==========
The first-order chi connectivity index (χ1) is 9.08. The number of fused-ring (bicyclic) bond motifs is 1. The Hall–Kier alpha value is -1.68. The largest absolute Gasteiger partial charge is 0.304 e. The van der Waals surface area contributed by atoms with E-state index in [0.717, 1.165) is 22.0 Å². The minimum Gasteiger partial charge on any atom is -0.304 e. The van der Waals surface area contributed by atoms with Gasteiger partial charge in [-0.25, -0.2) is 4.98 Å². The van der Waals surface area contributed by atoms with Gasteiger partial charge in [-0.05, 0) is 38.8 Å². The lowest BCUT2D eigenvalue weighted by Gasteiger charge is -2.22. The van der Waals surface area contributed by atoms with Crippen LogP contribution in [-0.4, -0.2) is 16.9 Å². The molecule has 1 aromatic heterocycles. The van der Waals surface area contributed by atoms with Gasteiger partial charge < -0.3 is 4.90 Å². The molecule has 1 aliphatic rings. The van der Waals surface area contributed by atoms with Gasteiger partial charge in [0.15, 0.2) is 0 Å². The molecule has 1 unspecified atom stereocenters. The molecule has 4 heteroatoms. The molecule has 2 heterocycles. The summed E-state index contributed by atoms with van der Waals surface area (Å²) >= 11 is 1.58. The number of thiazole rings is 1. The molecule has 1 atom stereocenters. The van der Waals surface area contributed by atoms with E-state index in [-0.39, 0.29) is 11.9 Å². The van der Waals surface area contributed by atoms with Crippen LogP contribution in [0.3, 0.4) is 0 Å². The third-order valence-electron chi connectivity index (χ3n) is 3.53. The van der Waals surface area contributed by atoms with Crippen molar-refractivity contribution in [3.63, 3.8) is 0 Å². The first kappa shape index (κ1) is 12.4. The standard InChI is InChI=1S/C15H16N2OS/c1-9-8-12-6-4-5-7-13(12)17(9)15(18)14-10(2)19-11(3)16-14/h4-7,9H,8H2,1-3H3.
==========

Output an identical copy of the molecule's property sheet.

The first-order chi connectivity index (χ1) is 9.08. The number of fused-ring (bicyclic) bond motifs is 1. The Hall–Kier alpha value is -1.68. The largest absolute Gasteiger partial charge is 0.304 e. The van der Waals surface area contributed by atoms with E-state index in [0.717, 1.165) is 22.0 Å². The minimum Gasteiger partial charge on any atom is -0.304 e. The van der Waals surface area contributed by atoms with Gasteiger partial charge in [-0.25, -0.2) is 4.98 Å². The van der Waals surface area contributed by atoms with Gasteiger partial charge in [-0.05, 0) is 38.8 Å². The lowest BCUT2D eigenvalue weighted by Gasteiger charge is -2.22. The van der Waals surface area contributed by atoms with Crippen LogP contribution in [-0.4, -0.2) is 16.9 Å². The molecule has 1 aromatic heterocycles. The van der Waals surface area contributed by atoms with Gasteiger partial charge < -0.3 is 4.90 Å². The molecule has 1 aliphatic rings. The van der Waals surface area contributed by atoms with Gasteiger partial charge in [0.15, 0.2) is 0 Å². The molecule has 1 unspecified atom stereocenters. The molecule has 4 heteroatoms. The molecule has 2 heterocycles. The summed E-state index contributed by atoms with van der Waals surface area (Å²) >= 11 is 1.58. The number of thiazole rings is 1. The molecule has 1 atom stereocenters. The van der Waals surface area contributed by atoms with E-state index in [-0.39, 0.29) is 11.9 Å². The van der Waals surface area contributed by atoms with Crippen LogP contribution in [0.3, 0.4) is 0 Å². The third-order valence-electron chi connectivity index (χ3n) is 3.53. The van der Waals surface area contributed by atoms with Crippen molar-refractivity contribution in [3.63, 3.8) is 0 Å². The first kappa shape index (κ1) is 12.4. The standard InChI is InChI=1S/C15H16N2OS/c1-9-8-12-6-4-5-7-13(12)17(9)15(18)14-10(2)19-11(3)16-14/h4-7,9H,8H2,1-3H3.